Over-the-Counter Topicals Products that contain aloe vera, jojoba, urea, zinc pyrithione, and capsaicin may help relieve itching, moisturize and soothe irritated skin, and remove scales, per the NPF. Be aware that even ingredients billed as natural may cause side effects or reactions.
Mindfulness Mindfulness is the practice of being fully present in the moment and accepting “what is” without judgment; it’s been shown to be effective in managing stress. There is evidence that regularly practicing mindfulness meditation can help manage psoriasis and improve quality of life, according to a systematic review published in Dermatology and Therapy.
Physical Activity A joint guideline review by the Journal of the Academy of Dermatology and the National Psoriasis Foundation recommended that dermatologists counsel their patients on lifestyle changes that include regular exercise in order to reduce the risk of associated comorbidities (diseases that often occur in people with psoriasis) such as metabolic syndrome.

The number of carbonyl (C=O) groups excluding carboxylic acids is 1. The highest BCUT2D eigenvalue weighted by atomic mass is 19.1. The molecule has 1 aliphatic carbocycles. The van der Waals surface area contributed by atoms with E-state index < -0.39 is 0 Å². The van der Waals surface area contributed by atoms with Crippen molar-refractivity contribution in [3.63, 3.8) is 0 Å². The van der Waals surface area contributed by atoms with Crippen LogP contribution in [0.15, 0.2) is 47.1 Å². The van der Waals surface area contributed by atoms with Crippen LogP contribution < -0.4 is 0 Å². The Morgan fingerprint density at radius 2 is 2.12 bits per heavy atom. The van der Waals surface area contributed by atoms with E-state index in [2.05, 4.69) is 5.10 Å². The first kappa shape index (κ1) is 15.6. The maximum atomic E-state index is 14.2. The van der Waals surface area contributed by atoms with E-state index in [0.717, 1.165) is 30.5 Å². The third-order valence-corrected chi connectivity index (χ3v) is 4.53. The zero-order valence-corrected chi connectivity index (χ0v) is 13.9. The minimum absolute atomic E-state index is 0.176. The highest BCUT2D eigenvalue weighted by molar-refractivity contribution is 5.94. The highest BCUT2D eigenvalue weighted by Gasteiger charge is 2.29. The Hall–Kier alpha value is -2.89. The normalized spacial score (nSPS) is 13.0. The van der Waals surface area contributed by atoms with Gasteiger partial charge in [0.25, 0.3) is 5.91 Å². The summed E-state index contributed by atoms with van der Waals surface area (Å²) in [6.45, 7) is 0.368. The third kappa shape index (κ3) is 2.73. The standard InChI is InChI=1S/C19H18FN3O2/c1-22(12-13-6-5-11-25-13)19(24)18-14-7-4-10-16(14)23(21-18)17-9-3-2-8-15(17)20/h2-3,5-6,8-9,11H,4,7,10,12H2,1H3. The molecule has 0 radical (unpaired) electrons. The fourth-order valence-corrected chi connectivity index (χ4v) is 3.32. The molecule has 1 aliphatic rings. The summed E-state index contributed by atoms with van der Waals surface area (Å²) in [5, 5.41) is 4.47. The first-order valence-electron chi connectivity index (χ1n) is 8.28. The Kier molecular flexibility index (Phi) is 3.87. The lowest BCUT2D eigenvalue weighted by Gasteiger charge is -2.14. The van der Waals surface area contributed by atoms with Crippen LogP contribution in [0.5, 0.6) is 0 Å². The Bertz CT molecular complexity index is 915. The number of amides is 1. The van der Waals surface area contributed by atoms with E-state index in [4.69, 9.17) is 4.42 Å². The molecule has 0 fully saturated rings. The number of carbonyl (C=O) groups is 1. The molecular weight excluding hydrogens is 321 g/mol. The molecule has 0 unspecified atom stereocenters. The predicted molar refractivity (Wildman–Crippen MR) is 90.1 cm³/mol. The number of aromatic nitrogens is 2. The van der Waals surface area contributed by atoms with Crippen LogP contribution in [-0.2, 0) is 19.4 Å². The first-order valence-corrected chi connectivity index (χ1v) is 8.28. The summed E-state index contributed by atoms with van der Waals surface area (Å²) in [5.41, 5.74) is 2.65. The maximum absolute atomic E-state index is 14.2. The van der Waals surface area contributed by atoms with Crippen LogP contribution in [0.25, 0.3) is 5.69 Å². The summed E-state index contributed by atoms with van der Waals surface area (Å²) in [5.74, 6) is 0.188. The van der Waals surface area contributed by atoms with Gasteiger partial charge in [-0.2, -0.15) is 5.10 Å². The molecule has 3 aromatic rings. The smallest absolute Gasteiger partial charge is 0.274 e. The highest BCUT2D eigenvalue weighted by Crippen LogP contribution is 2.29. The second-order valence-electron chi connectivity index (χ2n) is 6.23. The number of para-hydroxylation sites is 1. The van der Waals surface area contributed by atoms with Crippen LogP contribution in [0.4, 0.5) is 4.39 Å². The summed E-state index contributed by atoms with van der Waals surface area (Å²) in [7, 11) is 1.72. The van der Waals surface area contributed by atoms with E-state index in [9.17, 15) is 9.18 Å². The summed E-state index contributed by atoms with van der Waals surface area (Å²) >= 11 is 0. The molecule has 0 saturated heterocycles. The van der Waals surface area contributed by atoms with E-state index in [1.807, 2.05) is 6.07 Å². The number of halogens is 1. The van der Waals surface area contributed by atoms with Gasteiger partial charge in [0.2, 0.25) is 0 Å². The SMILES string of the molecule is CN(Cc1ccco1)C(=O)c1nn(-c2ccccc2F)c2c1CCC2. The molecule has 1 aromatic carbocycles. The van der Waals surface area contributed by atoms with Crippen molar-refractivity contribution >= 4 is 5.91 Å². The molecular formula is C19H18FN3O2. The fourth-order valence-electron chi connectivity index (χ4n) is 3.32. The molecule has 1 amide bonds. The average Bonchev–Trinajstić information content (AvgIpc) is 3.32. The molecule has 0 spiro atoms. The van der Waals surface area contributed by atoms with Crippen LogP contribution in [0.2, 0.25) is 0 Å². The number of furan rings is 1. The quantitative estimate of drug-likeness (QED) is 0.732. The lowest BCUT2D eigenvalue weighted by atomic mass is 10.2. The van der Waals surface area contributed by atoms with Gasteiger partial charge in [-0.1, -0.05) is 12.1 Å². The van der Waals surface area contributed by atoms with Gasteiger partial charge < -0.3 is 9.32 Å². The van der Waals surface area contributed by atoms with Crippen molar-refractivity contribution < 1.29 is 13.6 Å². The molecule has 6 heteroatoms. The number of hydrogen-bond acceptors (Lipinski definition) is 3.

All adults should get 150 minutes of moderate-intensity physical activity per week along with two days of muscle-strengthening exercises, according to the current Physical Activity Guidelines for Americans.
Acupuncture This ancient Chinese practice may relieve psoriasis symptoms. A meta-analysis published in the Journal of Complementary Medicine concluded that acupuncture-related techniques could be considered as part of a treatment plan in the short term, but that more rigorous studies were needed.
Additional reporting by Becky Upham.
Editorial Sources and Fact-Checking